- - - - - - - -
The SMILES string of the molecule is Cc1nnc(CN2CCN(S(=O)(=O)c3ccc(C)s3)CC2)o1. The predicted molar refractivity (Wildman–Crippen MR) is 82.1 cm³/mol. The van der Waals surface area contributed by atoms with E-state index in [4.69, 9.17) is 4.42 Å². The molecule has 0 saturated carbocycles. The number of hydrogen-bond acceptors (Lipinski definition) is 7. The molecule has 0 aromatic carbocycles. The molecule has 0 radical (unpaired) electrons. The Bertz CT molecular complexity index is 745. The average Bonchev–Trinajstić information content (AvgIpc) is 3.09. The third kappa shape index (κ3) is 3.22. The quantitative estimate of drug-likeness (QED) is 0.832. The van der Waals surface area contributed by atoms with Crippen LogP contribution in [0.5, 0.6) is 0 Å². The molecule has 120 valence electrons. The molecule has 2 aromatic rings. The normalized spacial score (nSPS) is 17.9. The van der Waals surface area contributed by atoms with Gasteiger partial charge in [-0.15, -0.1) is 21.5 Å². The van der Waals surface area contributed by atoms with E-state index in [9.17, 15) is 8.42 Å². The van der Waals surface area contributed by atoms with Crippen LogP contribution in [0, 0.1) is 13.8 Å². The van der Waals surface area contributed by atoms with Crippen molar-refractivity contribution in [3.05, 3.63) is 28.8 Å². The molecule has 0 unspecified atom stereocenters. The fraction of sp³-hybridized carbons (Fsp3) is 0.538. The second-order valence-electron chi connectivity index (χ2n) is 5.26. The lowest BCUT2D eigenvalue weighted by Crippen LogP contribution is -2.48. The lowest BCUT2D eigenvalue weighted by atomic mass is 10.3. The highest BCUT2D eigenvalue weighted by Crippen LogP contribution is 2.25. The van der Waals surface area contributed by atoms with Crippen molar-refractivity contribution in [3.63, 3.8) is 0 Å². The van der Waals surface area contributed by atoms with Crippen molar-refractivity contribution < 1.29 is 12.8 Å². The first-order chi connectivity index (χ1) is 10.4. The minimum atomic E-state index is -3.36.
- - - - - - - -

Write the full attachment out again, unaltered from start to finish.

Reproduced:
The SMILES string of the molecule is Cc1nnc(CN2CCN(S(=O)(=O)c3ccc(C)s3)CC2)o1. The predicted molar refractivity (Wildman–Crippen MR) is 82.1 cm³/mol. The van der Waals surface area contributed by atoms with E-state index in [4.69, 9.17) is 4.42 Å². The molecule has 0 saturated carbocycles. The number of hydrogen-bond acceptors (Lipinski definition) is 7. The molecule has 0 aromatic carbocycles. The molecule has 0 radical (unpaired) electrons. The Bertz CT molecular complexity index is 745. The average Bonchev–Trinajstić information content (AvgIpc) is 3.09. The third kappa shape index (κ3) is 3.22. The quantitative estimate of drug-likeness (QED) is 0.832. The van der Waals surface area contributed by atoms with Crippen LogP contribution in [0.5, 0.6) is 0 Å². The molecule has 120 valence electrons. The molecule has 2 aromatic rings. The normalized spacial score (nSPS) is 17.9. The van der Waals surface area contributed by atoms with Gasteiger partial charge in [-0.15, -0.1) is 21.5 Å². The van der Waals surface area contributed by atoms with E-state index in [9.17, 15) is 8.42 Å². The van der Waals surface area contributed by atoms with Crippen LogP contribution in [0, 0.1) is 13.8 Å². The van der Waals surface area contributed by atoms with Crippen molar-refractivity contribution in [3.05, 3.63) is 28.8 Å². The molecule has 0 unspecified atom stereocenters. The fraction of sp³-hybridized carbons (Fsp3) is 0.538. The second-order valence-electron chi connectivity index (χ2n) is 5.26. The lowest BCUT2D eigenvalue weighted by Crippen LogP contribution is -2.48. The lowest BCUT2D eigenvalue weighted by atomic mass is 10.3. The highest BCUT2D eigenvalue weighted by Crippen LogP contribution is 2.25. The van der Waals surface area contributed by atoms with Crippen molar-refractivity contribution in [3.63, 3.8) is 0 Å². The van der Waals surface area contributed by atoms with Crippen molar-refractivity contribution < 1.29 is 12.8 Å². The first-order chi connectivity index (χ1) is 10.4. The minimum atomic E-state index is -3.36.